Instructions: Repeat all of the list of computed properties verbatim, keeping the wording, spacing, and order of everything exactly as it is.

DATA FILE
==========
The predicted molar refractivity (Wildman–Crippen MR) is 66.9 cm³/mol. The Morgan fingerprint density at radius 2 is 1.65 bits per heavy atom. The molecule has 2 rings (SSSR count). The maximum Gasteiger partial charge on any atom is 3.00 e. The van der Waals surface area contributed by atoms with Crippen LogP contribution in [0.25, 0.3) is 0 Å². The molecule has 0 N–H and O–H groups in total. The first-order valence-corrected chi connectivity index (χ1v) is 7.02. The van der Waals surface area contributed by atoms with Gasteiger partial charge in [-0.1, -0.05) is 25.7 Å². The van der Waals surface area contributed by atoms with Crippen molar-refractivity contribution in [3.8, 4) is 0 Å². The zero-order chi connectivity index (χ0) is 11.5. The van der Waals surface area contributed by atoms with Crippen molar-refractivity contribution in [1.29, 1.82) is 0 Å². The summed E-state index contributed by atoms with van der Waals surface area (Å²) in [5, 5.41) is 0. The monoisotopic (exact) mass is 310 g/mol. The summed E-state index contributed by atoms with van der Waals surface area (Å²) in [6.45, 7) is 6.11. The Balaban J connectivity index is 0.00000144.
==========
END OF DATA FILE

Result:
The predicted molar refractivity (Wildman–Crippen MR) is 66.9 cm³/mol. The Morgan fingerprint density at radius 2 is 1.65 bits per heavy atom. The molecule has 2 rings (SSSR count). The maximum Gasteiger partial charge on any atom is 3.00 e. The van der Waals surface area contributed by atoms with Crippen LogP contribution in [0.25, 0.3) is 0 Å². The molecule has 0 N–H and O–H groups in total. The first-order valence-corrected chi connectivity index (χ1v) is 7.02. The van der Waals surface area contributed by atoms with Gasteiger partial charge in [-0.1, -0.05) is 25.7 Å². The van der Waals surface area contributed by atoms with Crippen molar-refractivity contribution in [3.8, 4) is 0 Å². The zero-order chi connectivity index (χ0) is 11.5. The van der Waals surface area contributed by atoms with Crippen molar-refractivity contribution in [1.29, 1.82) is 0 Å². The summed E-state index contributed by atoms with van der Waals surface area (Å²) in [5, 5.41) is 0. The monoisotopic (exact) mass is 310 g/mol. The summed E-state index contributed by atoms with van der Waals surface area (Å²) in [6.45, 7) is 6.11. The Balaban J connectivity index is 0.00000144.